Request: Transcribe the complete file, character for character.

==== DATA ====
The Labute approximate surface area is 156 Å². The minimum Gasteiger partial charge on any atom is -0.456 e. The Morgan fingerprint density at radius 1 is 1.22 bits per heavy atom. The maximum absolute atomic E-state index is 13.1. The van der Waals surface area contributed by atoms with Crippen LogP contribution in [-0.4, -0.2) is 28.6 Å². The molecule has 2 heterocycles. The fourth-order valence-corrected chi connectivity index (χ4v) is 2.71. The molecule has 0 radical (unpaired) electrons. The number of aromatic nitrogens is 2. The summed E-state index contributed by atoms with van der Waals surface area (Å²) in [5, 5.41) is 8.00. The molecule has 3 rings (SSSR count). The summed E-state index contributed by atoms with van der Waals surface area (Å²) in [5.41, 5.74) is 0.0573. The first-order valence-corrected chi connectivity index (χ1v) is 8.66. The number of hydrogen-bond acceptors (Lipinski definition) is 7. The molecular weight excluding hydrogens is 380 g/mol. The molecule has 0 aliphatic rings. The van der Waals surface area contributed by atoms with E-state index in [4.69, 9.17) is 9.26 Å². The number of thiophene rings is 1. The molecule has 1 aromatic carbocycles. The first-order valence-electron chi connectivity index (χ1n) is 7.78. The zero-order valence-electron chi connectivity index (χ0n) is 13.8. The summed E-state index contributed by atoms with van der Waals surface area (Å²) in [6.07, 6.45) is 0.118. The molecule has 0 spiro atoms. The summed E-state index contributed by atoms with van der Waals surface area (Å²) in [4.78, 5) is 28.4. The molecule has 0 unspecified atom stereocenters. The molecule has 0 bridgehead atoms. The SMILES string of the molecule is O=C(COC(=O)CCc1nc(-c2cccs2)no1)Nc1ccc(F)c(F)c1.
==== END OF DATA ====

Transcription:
The Labute approximate surface area is 156 Å². The minimum Gasteiger partial charge on any atom is -0.456 e. The Morgan fingerprint density at radius 1 is 1.22 bits per heavy atom. The maximum absolute atomic E-state index is 13.1. The van der Waals surface area contributed by atoms with Crippen LogP contribution in [-0.4, -0.2) is 28.6 Å². The molecule has 2 heterocycles. The fourth-order valence-corrected chi connectivity index (χ4v) is 2.71. The molecule has 0 radical (unpaired) electrons. The number of aromatic nitrogens is 2. The summed E-state index contributed by atoms with van der Waals surface area (Å²) in [5, 5.41) is 8.00. The molecule has 3 rings (SSSR count). The summed E-state index contributed by atoms with van der Waals surface area (Å²) in [5.41, 5.74) is 0.0573. The first-order valence-corrected chi connectivity index (χ1v) is 8.66. The number of hydrogen-bond acceptors (Lipinski definition) is 7. The molecular weight excluding hydrogens is 380 g/mol. The molecule has 0 aliphatic rings. The van der Waals surface area contributed by atoms with E-state index in [4.69, 9.17) is 9.26 Å². The number of thiophene rings is 1. The molecule has 1 aromatic carbocycles. The first-order valence-electron chi connectivity index (χ1n) is 7.78. The zero-order valence-electron chi connectivity index (χ0n) is 13.8. The summed E-state index contributed by atoms with van der Waals surface area (Å²) in [6.07, 6.45) is 0.118. The molecule has 0 spiro atoms. The summed E-state index contributed by atoms with van der Waals surface area (Å²) in [4.78, 5) is 28.4. The molecule has 0 unspecified atom stereocenters. The molecule has 0 bridgehead atoms. The SMILES string of the molecule is O=C(COC(=O)CCc1nc(-c2cccs2)no1)Nc1ccc(F)c(F)c1.